Background Rheumatoid arthritis (RA) beginning at older age differs from younger-onset RA by several clinical characteristics. Existing data on the association between age of onset and prevalence of autoantibodies are conflicting. Therefore this study determined this association in five cohorts. Furthermore, the association between age of onset and characteristics of the anti-citrullinated protein antibodies (ACPA)-response was explored.
Materials and methods 3,321 1987-positive RA-patients included in the Leiden-EAC, BARFOT, ESPOIR, Umeå and Lund cohorts were studied on age at diagnosis and presence of ACPA, rheumatoid factor (RF) and anti-carbamylated protein (anti-CarP) antibodies at disease presentation. Logistic regression analyses were performed and effect sizes were summarised in inverse-weighted meta-analyses. ACPA-level was studied within all cohorts and ACPA-isotypes, ACPA-fine-specificity and ACPA-avidity index and clinical characteristics were studied in the Leiden-EAC.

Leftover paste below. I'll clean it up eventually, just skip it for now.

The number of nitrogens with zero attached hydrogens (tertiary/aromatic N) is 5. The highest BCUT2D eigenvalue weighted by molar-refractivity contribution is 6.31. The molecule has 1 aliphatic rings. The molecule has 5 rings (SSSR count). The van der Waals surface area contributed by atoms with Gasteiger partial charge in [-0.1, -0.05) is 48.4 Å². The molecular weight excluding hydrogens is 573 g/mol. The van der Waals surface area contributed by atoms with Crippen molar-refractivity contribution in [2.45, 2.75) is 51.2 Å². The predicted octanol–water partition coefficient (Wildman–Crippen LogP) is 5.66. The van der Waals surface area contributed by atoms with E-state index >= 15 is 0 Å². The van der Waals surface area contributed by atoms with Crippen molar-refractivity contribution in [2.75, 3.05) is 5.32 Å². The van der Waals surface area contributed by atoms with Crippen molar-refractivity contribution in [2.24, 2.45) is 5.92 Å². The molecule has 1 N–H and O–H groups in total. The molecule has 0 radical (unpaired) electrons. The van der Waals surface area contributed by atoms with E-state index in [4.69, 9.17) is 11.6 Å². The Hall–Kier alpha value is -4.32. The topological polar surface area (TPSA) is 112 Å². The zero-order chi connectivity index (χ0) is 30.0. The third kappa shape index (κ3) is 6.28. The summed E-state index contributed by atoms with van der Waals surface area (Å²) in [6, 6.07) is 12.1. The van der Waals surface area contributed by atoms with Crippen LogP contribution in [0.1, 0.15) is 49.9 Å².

Results From the age of fifty onwards, the proportion of ACPA-positive patients decreased with a higher age of onset (OR 0.96 per 1-year increase in age, 95% CI 0.95–0.97). Similar observations were done for RF and anti-CarP. ACPA-level, number of ACPA-isotypes, ACPA-fine-specificity and avidity in ACPA-positive RA-patients were similar in different age-categories. RA-patients older at disease-onset were less often smokers, had higher acute phase reactants and had more often a (sub)acute onset of symptoms.
Conclusions Characteristics of the ACPA-response in ACPA-positive RA-patients appeared not age-dependent. The proportion of ACPA-negative RA-patients increased with higher age. The associations with clinical features suggest that part of the ACPA-negative RA-patients with onset at higher age have differences in etiopathology. Further biologic studies are needed to promote personalised medicine in RA.